SEMA eNews Vol. 21, No. 1, January 4, 2018

Slots Filling Up Quickly for Two SEMA Overseas Business Development Programs

By Linda Spencer

Two SEMA overseas business-development programs taking place this spring in the United Arab Emirates (UAE), April 3–8, and Australia, May 24–28, are rapidly filling up. U.S. government support is available for qualified companies. Slots are limited, so register now.

These two markets/regions were chosen given their top ranking as good prospects for SEMA members based on the following factors:

  • Sizable population interested in customizing.
  • Discretionary income to afford U.S. specialty-equipment products.
  • Vehicle parc (total number of vehicles in the country/region) that fits a manufacturer’s product line or one for which they are willing to make product.
  • Legal/regulatory environment allowing customization, or in the case of emerging markets, a willingness by the local government to engage in discussions on developing laws governing modification.
  SEMA Middle East
Participants of the 2017 SEMA Middle East trip tour local customizing shops.
   

SEMA Middle East Business Development Conference—Abu Dhabi, United Arab Emirates (UAE), April 3–8

Participants can learn the potential for their products in the customizing-crazy UAE and surrounding region (buyers attended the 2017 event from 11 countries). These consumers are eager to get the latest U.S. products for classic-car restoration, off-roading, racing, street performance and aesthetics. High disposable income, coupled with a passion for personalization, make this an attractive region.

Five reasons to consider exporting to the Middle East:

1. Deep pockets. The UAE has one of the world’s highest per capita (ranking sixth worldwide) disposable incomes, and thus the funds to pursue their hobbies.
2. Important market for U.S.-built vehicles. The Saudi Arabian market is the fifth top market for U.S. vehicle sales, and the UAE market ranks eighth. All six of the GCC countries (Bahrain, Kuwait, Oman, Qatar, Saudi Arabia and the UAE) are in the top 20 destinations for U.S.-made vehicles.
3. Positive perception of U.S. products and culture. In a nod to the popularity of U.S. culture in the region, and the recognition that the UAE has a strong enthusiast base, the Fast and Furious 7 was filmed in the UAE. TV car customizing shows, such as “Pimp My Ride” and “Overhaulin’,” attracted big audiences.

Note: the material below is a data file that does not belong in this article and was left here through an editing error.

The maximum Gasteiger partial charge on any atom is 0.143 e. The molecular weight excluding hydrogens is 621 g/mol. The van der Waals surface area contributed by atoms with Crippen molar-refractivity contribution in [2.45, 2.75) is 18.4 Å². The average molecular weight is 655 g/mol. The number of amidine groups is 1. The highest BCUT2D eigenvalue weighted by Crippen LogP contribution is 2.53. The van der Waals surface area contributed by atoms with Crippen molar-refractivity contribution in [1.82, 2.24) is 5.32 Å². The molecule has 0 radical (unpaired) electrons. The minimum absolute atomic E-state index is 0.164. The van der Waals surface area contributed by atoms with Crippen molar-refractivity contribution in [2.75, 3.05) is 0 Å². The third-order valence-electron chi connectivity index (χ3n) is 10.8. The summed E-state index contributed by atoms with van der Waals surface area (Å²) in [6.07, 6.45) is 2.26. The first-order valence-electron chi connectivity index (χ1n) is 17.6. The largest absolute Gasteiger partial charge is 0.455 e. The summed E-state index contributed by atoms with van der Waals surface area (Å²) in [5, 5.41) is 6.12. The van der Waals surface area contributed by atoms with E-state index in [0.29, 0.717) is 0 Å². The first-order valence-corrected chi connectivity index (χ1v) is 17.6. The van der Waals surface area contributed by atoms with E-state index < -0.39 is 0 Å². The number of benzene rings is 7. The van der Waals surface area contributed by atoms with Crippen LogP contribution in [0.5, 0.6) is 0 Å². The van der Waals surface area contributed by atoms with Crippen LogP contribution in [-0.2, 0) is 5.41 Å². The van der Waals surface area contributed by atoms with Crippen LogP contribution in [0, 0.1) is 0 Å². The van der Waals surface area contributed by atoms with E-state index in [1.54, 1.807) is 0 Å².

4. Strong car culture and multiple cars per family. The UAE has the most motorsports facilities per capita in the world. Off-roading (primarily on sand) is a national pastime, and the UAE’s national day would not be complete without an all-out classic-car display and parade, including customized vehicles.
5. Similar to the United States market, light trucks are extremely popular in the Middle East. In fact, half of the passenger vehicles on Middle East roads are light trucks, with the Toyota Land Cruiser, Nissan Patrol, Toyota FJ Cruiser, Ford Explorer and Jeep among the top-selling SUVs. Top pickups include the Toyota HiLux, Chevrolet Silverado and Ford F-Series, among others.

Exhibitors, register now.

Tentative Schedule

April 3: Buyer panel.
April 4: Briefing with U.S. government officials. Visit accessory, performance and off-road retailers and wholesalers. Evening networking event with buyers.
April 5–7: Exhibit at Custom Show Emirates.
April 8: Trip officially over.

  SEMA Australia
Pictured here, TMG Performance Products exhibits at the 2017 SEMA Australia Regional Business Development Conference.
   

SEMA Australia Regional Business Development Conference—Melbourne, Australia, May 24–28

Five reasons to consider Australia:

1. Well established, passionate car culture. Australians and New Zealanders are diehard enthusiasts. It is not far-fetched to estimate that consumers in these two markets spend more per capita than Americans do.
2. On a per-capita basis, Australia is one of the world’s 20 richest countries. Unemployment remains low, and Australia hasn’t had a recession in more than 24 years.
3. The Australian and New Zealand specialty market covers all of the niches found in the United States. This includes off-roading, street performance, racing, styling, classic/vintage and car care.
4. Positive perception of U.S. products. The United States enjoys a strong reputation as a manufacturer of high-quality, well-engineered automotive aftermarket and speciality products. Thanks to a free-trade agreement between the United States and Australia, U.S. products enter the market duty-free. Australia is also an important market for U.S.-built vehicles; Australia imported 42,000 vehicles from the United States in the first eight months of last year, making it the sixth-highest destination for U.S.-built vehicles.
5. Half of the vehicles sold annually in Australia are SUVs and pickups (or “utes” as Australians call them).

Exhibitors, register now.

Tentative Schedule

May 24: Buyer panel.
May 25: Briefing with U.S. government officials. Visit accessory, performance and off-road retailers and wholesalers.
May 26–27: Exhibit at MotorEx.
May 28: Trip officially over.

For more information on either trip contact Linda Spencer at lindas@sema.org.

Rate this article: 
No votes yet